The Glen Levens are a classic example of a band that exists not out of necessity but out of desire: its members all have solid day jobs but just can’t stop getting together to play the music they love.

The band started out in 2012 as a jam session among neighbors: guitarist and accordionist Kevin Devine, keyboardist and mandolinist Laura Oeschger, and Laura’s husband, Brent, on drums. Bassist Jerry Hancock and guitarist Dave McDaniel completed the lineup. Fronted by Kevin and Laura on vocals, the band is adept at Irish, Americana, rockabilly, bluegrass, and rock. Their Irish repertoire makes them especially popular around St. Patrick’s Day, and this year the Glen Levens were booked at three venues in a four-day period. I caught them at the Wolverine State Brewing Co. on March 14.

The show was a fantastic blend of traditional Irish classics, under-the-radar gems, Devine-penned originals, and free-flowing surprises. It began with an original instrumental called “Glen Leven Strathspey” that set the tone and served notice that the band was well versed in the Irish genre. The first set featured classics like “Whiskey in the Jar” and “Three Drunken Maidens” mixed in with covers of songs by Fleetwood Mac and the Decemberists, as well as another Devine original, “Pint of Rye Ale.” The highlight came at the end of the set, however, when Devine sang a stirring version of “The Chemical Worker’s Song,” made famous by Newfoundland folk-rockers Great Big Sea, with just Brent keeping time on the drum.

Devine is particularly good at handling the Irish accent, and he sang lead on the more traditional numbers, while Oeschger’s voice is more tailored to country-tinged songs. In the second set, for example, she sang a terrific version of Lucinda Williams’ “Passionate Kisses.” The two lead vocals also blend well together and give their sound a depth.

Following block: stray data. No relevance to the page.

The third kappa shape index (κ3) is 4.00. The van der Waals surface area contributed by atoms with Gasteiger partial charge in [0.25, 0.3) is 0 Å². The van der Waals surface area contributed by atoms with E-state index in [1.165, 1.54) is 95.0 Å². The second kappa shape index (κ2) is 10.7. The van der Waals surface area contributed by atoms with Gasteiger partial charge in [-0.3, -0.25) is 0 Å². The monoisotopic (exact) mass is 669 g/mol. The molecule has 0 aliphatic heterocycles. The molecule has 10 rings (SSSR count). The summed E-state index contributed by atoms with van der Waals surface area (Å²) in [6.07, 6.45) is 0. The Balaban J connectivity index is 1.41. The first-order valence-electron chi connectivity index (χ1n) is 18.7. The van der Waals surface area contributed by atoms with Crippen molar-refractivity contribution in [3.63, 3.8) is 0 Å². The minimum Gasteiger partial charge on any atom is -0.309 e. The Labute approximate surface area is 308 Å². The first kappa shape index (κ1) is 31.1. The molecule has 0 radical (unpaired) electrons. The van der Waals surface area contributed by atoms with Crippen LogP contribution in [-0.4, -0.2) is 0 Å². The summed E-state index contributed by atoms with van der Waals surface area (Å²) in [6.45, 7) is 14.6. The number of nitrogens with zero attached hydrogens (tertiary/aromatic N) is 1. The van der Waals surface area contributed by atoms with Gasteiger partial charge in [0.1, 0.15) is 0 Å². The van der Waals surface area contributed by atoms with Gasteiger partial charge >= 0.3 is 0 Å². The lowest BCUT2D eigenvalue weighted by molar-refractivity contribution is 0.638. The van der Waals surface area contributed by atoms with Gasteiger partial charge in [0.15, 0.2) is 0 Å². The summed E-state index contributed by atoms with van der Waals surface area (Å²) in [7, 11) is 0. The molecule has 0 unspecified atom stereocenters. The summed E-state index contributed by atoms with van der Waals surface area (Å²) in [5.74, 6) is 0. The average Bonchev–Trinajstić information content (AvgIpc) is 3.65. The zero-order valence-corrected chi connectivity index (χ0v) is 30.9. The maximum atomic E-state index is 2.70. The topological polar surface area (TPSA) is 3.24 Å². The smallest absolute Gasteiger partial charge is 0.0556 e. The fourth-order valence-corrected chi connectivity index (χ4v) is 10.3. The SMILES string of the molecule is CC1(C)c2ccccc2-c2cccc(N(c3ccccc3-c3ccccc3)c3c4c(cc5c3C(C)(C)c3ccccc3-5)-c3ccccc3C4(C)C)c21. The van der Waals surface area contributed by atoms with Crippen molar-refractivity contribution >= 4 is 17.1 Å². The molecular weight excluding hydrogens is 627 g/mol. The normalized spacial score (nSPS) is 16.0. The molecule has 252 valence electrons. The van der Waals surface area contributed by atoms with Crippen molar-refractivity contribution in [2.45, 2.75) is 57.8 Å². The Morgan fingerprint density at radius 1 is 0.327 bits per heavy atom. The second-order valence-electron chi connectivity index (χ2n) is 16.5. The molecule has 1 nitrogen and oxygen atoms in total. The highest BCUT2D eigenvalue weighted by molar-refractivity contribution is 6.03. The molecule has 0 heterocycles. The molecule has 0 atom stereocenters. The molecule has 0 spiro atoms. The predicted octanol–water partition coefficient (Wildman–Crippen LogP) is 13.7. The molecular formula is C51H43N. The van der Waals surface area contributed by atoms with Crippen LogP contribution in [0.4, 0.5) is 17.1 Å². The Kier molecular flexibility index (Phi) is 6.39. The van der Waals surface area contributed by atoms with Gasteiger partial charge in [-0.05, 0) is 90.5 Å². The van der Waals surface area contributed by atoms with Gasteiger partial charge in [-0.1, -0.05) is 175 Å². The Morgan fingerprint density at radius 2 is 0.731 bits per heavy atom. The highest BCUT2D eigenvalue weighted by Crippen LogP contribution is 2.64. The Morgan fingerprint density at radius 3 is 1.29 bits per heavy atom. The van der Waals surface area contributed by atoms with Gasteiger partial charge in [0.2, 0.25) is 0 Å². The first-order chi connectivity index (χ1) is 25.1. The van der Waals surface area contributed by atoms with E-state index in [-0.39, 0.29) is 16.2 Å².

Another charming aspect of the Glen Levens was how loosely the show flowed. There was a set list, but the band didn’t follow it after the first few songs, instead openly discussing among themselves what to play–�xADjumping around their list or incorporating songs not even on it. Perhaps the highlight of the second set was the Irish song “I Am Stretched on Your Grave.” Though Laura warned that they’d never rehearsed it as a group, the song came off perfectly. Then, as the band fraternized with the audience between the second and third sets, Devine noticed two fellow musicians: Evan Pratt, saxophonist for Hullabaloo, and Karl Diez, a trumpeter who books the Yellow Barn. “You got your instruments?” Devine asked. They did, and he invited them to “come play with us.” And so the first four songs of the third set featured an unanticipated horn section, before the Glen Levens wrapped things up with the Dropkick Murphys’ “I’m Shipping Up to Boston,” “Danny Boy,” and a glasses-in-the-air toast with the a cappella “Here’s a Health to the Company.” Overall, it was a highly enjoyable night of music from a great local band.

The Glen Levens are back at the Wolverine State Brewing Co. on June 20.